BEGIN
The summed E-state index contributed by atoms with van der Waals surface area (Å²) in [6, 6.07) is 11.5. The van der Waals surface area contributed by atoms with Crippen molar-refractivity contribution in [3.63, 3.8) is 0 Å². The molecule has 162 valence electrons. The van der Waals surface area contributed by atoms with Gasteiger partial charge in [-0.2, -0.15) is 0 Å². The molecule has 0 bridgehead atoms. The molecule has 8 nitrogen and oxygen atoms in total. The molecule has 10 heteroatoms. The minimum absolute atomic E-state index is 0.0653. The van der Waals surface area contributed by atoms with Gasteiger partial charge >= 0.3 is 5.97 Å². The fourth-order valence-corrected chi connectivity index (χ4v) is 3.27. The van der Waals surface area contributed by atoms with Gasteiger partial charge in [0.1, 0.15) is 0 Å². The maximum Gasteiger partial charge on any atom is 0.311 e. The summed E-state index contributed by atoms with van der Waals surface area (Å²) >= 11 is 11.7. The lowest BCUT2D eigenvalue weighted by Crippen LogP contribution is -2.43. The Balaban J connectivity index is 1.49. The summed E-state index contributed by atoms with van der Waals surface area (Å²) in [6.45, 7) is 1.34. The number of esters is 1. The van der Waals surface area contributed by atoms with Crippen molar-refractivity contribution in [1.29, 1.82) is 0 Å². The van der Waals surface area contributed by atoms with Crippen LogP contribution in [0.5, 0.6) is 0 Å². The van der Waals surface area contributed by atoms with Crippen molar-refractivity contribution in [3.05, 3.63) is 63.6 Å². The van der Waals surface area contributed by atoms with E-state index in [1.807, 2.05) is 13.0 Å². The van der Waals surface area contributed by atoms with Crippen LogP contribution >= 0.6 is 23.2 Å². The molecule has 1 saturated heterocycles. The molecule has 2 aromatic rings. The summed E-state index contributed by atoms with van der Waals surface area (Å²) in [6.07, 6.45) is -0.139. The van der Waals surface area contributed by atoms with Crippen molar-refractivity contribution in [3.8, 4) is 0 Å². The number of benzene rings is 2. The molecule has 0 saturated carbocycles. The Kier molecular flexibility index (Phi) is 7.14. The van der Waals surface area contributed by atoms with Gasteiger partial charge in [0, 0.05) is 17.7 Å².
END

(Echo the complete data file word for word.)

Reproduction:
The summed E-state index contributed by atoms with van der Waals surface area (Å²) in [6, 6.07) is 11.5. The van der Waals surface area contributed by atoms with Crippen molar-refractivity contribution in [3.63, 3.8) is 0 Å². The molecule has 162 valence electrons. The van der Waals surface area contributed by atoms with Gasteiger partial charge in [-0.2, -0.15) is 0 Å². The molecule has 0 bridgehead atoms. The molecule has 8 nitrogen and oxygen atoms in total. The molecule has 10 heteroatoms. The minimum absolute atomic E-state index is 0.0653. The van der Waals surface area contributed by atoms with Gasteiger partial charge >= 0.3 is 5.97 Å². The fourth-order valence-corrected chi connectivity index (χ4v) is 3.27. The van der Waals surface area contributed by atoms with Gasteiger partial charge in [0.1, 0.15) is 0 Å². The maximum Gasteiger partial charge on any atom is 0.311 e. The summed E-state index contributed by atoms with van der Waals surface area (Å²) >= 11 is 11.7. The lowest BCUT2D eigenvalue weighted by Crippen LogP contribution is -2.43. The Balaban J connectivity index is 1.49. The summed E-state index contributed by atoms with van der Waals surface area (Å²) in [6.45, 7) is 1.34. The number of esters is 1. The van der Waals surface area contributed by atoms with Crippen molar-refractivity contribution in [1.29, 1.82) is 0 Å². The van der Waals surface area contributed by atoms with Crippen LogP contribution in [0.5, 0.6) is 0 Å². The van der Waals surface area contributed by atoms with Crippen molar-refractivity contribution in [3.05, 3.63) is 63.6 Å². The van der Waals surface area contributed by atoms with E-state index in [1.807, 2.05) is 13.0 Å². The van der Waals surface area contributed by atoms with Crippen LogP contribution >= 0.6 is 23.2 Å². The molecule has 1 saturated heterocycles. The molecule has 2 aromatic rings. The summed E-state index contributed by atoms with van der Waals surface area (Å²) in [6.07, 6.45) is -0.139. The van der Waals surface area contributed by atoms with Crippen molar-refractivity contribution in [3.8, 4) is 0 Å². The number of benzene rings is 2. The molecule has 0 saturated carbocycles. The Kier molecular flexibility index (Phi) is 7.14. The van der Waals surface area contributed by atoms with Gasteiger partial charge in [0, 0.05) is 17.7 Å².